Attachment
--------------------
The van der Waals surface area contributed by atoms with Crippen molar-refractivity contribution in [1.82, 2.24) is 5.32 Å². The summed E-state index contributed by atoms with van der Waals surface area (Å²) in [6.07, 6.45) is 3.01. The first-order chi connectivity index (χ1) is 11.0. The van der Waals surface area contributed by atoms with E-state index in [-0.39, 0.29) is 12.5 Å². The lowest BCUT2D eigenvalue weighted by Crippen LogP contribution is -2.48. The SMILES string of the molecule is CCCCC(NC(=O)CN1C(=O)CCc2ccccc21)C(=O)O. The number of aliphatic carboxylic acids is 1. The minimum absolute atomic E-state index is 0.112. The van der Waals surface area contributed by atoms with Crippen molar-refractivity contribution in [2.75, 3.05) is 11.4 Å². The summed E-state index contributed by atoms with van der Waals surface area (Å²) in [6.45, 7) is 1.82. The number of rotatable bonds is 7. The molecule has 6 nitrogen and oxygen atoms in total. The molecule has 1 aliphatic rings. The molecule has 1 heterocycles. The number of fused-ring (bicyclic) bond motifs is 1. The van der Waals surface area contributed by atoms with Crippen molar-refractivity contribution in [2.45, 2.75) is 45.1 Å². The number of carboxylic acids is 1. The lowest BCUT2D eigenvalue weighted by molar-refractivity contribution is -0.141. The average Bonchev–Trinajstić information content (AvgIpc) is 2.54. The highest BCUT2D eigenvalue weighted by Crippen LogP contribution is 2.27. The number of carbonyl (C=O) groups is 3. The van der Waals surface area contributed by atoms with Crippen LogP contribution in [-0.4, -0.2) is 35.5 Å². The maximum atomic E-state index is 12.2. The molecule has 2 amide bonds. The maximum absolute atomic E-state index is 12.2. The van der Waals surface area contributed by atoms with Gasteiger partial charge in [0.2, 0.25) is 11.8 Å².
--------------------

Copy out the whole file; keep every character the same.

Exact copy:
The van der Waals surface area contributed by atoms with Crippen molar-refractivity contribution in [1.82, 2.24) is 5.32 Å². The summed E-state index contributed by atoms with van der Waals surface area (Å²) in [6.07, 6.45) is 3.01. The first-order chi connectivity index (χ1) is 11.0. The van der Waals surface area contributed by atoms with E-state index in [-0.39, 0.29) is 12.5 Å². The lowest BCUT2D eigenvalue weighted by Crippen LogP contribution is -2.48. The SMILES string of the molecule is CCCCC(NC(=O)CN1C(=O)CCc2ccccc21)C(=O)O. The number of aliphatic carboxylic acids is 1. The minimum absolute atomic E-state index is 0.112. The van der Waals surface area contributed by atoms with Crippen molar-refractivity contribution in [2.75, 3.05) is 11.4 Å². The summed E-state index contributed by atoms with van der Waals surface area (Å²) in [6.45, 7) is 1.82. The number of rotatable bonds is 7. The molecule has 6 nitrogen and oxygen atoms in total. The molecule has 1 aliphatic rings. The molecule has 1 heterocycles. The number of fused-ring (bicyclic) bond motifs is 1. The van der Waals surface area contributed by atoms with Crippen molar-refractivity contribution in [2.45, 2.75) is 45.1 Å². The number of carboxylic acids is 1. The lowest BCUT2D eigenvalue weighted by molar-refractivity contribution is -0.141. The average Bonchev–Trinajstić information content (AvgIpc) is 2.54. The highest BCUT2D eigenvalue weighted by Crippen LogP contribution is 2.27. The number of carbonyl (C=O) groups is 3. The van der Waals surface area contributed by atoms with Crippen LogP contribution in [-0.4, -0.2) is 35.5 Å². The maximum atomic E-state index is 12.2. The molecule has 2 amide bonds. The maximum absolute atomic E-state index is 12.2. The van der Waals surface area contributed by atoms with Gasteiger partial charge in [0.2, 0.25) is 11.8 Å².